As the COVID-19 pandemic goes on, life for some around the world is beginning to
One of the most popular questions I get at ThinkPrivacy is when to use certain tools and when not to use them. Often times, the questions turn out to be an honest misunderstanding of how some tools work, how they should work, or when someone should actually utilize a more extreme measure of privacy and when not.
Some of this was covered when I discussed threat models but we all still fail to sometimes assess our actual threat level, or simply misunderstand the place certain tools have in this model.
No tool is more misunderstood it seems than the Tor Browser. I briefly touched on Tor when writing about IP addresses, saying:
For the most extreme cases, you can use Tor, a browser that anonymizes your IP through a series of proxy servers. For example, if you visit Amazon.com through Tor, your traffic is routed through these proxies, and each proxy only sees the IP address of the previous proxy. By the time you reach Amazon, your actual IP address is long gone. Amazon sees the IP of the last proxy you passed through and has no idea who you are. The problem with Tor for most users is that it can be incredibly slow.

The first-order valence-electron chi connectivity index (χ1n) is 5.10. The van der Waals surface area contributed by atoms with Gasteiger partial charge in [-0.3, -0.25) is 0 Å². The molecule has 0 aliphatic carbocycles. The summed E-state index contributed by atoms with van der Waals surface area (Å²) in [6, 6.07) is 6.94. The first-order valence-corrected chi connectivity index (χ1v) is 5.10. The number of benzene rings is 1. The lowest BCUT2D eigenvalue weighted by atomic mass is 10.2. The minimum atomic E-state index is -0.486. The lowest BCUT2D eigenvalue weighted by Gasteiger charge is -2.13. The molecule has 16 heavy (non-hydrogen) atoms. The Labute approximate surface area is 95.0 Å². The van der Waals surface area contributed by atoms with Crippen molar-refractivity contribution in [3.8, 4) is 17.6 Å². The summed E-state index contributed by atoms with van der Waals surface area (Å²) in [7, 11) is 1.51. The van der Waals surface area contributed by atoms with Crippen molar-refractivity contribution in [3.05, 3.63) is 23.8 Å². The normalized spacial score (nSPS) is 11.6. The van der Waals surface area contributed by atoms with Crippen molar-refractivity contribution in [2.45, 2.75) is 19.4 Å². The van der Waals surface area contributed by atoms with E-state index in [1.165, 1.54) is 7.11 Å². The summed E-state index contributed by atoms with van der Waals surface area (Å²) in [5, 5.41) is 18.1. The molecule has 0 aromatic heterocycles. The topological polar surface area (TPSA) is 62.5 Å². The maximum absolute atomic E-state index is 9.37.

If you’re a journalist researching some incredibly sensitive materials and cannot risk being tracked, especially for those inside authoritarian governments or those fearing the watchful eye of any government, Tor is for you. Even activists access materials, websites, and resources under similar authoritarian conditions or again, worried about state surveillance under any government, Tor is a great solution.